The whole purpose of using the issues of marriage, abortion and social justice is to weaken and remove any separation between conservative evangelicals and the Roman Catholic Church. Thus leading to full co-operation and compliance of non-Catholics in their acceptance of papal supremacy and full submission to the pope as the head of the Church - being the one body of Christ.

A driving force behind this - apart from the increasing conviction on the part of many lay Catholics and ‘Protestants’, is the Pontifical agenda [6] that the Roman Catholic Church seeks unity of all Christians during 2012. In other words all Christians must be Catholic. Pope Benedict XVI recently released an “apostolic” letter, Porta Fidei, proclaiming the Year of Faith for 2012.

Starting Oct. 11, 2012 through Nov. 24, 2012, the church will focus of world-wide Christian unity. The dates are significant. Oct. 11th is the 50th anniversary of Vatican II. On the 24th Nov. the Roman Catholic Church celebrates the feast of Christ the King. The Vatican states that 2012 should be “a propitious occasion to make Vatican Council II and the Catechism of the Catholic Church more widely and deeply known.


2012 will include the following initiatives:

• At the worldwide level, Pope Benedict will preside at a solemn opening celebration for the “Year of Faith”. The Vatican plans special ecumenical efforts, pushing toward Christian unity, including “a solemn ecumenical celebration in which all of the baptized will reaffirm their faith in Christ.”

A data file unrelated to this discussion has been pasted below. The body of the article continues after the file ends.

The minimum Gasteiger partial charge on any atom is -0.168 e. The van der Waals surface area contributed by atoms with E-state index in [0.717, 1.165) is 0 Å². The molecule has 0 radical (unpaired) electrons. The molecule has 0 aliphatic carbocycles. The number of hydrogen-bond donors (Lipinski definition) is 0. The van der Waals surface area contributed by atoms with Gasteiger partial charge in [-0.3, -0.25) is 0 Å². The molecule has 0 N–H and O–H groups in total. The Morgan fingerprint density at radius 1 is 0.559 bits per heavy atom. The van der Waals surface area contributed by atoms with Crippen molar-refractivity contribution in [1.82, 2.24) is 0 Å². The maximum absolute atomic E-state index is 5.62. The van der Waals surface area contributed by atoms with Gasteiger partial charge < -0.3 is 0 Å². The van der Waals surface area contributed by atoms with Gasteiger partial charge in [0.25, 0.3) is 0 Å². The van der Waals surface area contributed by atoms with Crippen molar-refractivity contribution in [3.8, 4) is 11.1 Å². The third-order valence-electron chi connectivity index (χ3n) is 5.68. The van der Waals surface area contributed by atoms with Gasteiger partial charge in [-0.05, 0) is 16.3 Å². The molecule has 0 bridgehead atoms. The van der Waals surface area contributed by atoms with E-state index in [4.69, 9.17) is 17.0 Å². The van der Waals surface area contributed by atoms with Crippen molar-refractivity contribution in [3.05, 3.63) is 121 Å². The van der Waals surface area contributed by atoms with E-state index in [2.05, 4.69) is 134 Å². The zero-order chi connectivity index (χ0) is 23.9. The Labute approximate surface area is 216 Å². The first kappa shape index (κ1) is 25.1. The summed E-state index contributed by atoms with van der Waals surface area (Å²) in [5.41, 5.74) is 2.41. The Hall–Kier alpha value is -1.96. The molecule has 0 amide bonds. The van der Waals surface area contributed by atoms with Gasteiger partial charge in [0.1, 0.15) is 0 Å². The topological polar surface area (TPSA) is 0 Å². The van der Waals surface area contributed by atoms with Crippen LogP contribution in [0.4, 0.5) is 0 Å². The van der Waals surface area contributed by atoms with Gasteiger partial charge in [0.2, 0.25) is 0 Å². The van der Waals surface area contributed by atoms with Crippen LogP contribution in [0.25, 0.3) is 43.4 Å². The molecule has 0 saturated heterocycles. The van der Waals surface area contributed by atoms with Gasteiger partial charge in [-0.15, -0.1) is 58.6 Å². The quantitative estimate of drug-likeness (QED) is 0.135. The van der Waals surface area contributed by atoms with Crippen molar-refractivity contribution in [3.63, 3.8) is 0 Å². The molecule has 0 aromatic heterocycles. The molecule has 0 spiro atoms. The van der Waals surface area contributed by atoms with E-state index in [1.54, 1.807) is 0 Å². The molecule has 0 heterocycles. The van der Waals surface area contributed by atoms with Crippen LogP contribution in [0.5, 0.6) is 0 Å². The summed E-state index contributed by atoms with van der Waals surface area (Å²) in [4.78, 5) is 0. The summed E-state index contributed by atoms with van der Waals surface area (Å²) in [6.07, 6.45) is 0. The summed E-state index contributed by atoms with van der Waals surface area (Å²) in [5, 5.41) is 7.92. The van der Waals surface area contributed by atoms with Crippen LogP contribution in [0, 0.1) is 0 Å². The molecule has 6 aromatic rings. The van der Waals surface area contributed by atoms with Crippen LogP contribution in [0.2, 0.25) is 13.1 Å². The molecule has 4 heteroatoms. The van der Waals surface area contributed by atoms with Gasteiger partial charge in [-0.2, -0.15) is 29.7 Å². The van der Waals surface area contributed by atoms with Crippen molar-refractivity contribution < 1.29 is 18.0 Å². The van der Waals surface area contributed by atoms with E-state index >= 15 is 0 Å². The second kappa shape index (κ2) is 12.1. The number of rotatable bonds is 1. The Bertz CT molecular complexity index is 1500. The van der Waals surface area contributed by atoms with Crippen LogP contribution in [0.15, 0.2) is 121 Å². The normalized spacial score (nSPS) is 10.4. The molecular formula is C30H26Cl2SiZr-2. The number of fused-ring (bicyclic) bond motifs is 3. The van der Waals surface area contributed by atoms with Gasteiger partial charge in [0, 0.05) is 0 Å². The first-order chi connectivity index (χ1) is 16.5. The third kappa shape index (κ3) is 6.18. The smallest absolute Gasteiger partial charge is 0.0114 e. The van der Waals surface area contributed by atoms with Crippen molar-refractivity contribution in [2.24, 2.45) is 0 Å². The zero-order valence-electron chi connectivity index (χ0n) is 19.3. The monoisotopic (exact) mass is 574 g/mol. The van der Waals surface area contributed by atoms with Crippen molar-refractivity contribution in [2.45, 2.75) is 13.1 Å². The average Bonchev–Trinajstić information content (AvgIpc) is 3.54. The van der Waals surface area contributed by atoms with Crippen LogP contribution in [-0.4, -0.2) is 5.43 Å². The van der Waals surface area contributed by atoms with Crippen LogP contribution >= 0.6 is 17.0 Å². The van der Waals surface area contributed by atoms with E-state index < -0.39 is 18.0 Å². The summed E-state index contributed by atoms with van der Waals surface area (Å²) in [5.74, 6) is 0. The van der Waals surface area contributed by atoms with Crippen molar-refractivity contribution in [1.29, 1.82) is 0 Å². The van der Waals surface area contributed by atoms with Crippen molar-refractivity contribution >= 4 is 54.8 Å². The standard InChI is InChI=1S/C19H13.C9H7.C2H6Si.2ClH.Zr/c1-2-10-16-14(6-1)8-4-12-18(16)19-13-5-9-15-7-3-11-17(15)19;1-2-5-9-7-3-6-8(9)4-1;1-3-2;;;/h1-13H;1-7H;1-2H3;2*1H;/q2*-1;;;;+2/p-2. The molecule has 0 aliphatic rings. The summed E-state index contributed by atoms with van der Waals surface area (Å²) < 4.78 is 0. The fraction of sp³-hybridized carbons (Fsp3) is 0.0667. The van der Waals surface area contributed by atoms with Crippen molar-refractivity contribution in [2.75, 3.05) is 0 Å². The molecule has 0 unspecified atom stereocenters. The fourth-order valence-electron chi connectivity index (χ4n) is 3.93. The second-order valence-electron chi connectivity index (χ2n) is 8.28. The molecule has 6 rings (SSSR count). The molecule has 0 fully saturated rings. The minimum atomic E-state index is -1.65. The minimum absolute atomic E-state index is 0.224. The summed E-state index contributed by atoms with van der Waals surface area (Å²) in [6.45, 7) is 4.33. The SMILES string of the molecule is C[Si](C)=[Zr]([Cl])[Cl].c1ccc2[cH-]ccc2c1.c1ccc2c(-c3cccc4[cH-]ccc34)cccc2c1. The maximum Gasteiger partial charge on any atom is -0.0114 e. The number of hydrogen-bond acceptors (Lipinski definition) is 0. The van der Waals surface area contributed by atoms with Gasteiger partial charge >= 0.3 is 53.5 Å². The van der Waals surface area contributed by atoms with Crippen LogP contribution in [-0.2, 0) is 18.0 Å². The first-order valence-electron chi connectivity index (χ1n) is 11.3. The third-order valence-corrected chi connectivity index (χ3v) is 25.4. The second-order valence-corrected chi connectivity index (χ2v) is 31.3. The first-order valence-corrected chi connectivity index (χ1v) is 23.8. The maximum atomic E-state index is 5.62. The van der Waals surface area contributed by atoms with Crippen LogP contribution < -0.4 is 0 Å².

• At the national level, episcopal conferences will be encouraged to focus on “the quality of catechesis,” and to ensure that the teaching of the faith is in “complete conformity with the Catechism of the Catholic Church. The bishops’ conferences will be strongly encouraged to use all available media outlets to promote that goal.

• At the diocesan level, the calls for “renewed creative dialogue between faith and reason (CDF) in the academic and artistic communities,” and for penitential celebrations, a particular emphasis on asking God’s forgiveness for sins against the faith. At the parish level, the Year of Faith should be centered on the community liturgy, and specially the Eucharist, the CDF says. All other initiatives should be based on that foundation.

It looks like they have boots on the ground.

Has the Roman Catholic Church changed in its desire to make the world Catholic? No. The Office of Inquisition continues its public relations push for world domination. The Vatican will be pushing hard for ecumenical unity this year. She will attempt more dialogue with the artistic and intellectual communities but especially non-Catholic Christians. The church will conduct penance services that ask God to forgive those against the Catholic faith. Many denominations and churches will participate in these ecumenical services, blurring the lines of truth and putting a veil over the Gospel.

But be encouraged that nothing the Vatican or world leaders attempt has not first passed through the hands of our Sovereign God, who works all thing for good for those who love Him. These things must take place before He returns.

Next we shall see why the RCC is so keen on working alongside non-Catholic churches and the separated brethren for the purpose of achieving the Counter Reformation, thus bringing the separated brethren back into the RCC, as full members.

Rome’s objective is very clear. In the chapter entitled ‘Decree on Ecumenism’, within The Vatican Council II, Volume 1, THE CONCILIAR AND POST CONCILIAR DOCUMENTS published by the Vatican Press, co-belligerency through the post-modernist mind set, were highlighted as means of establishing common ground with respect to the RCC.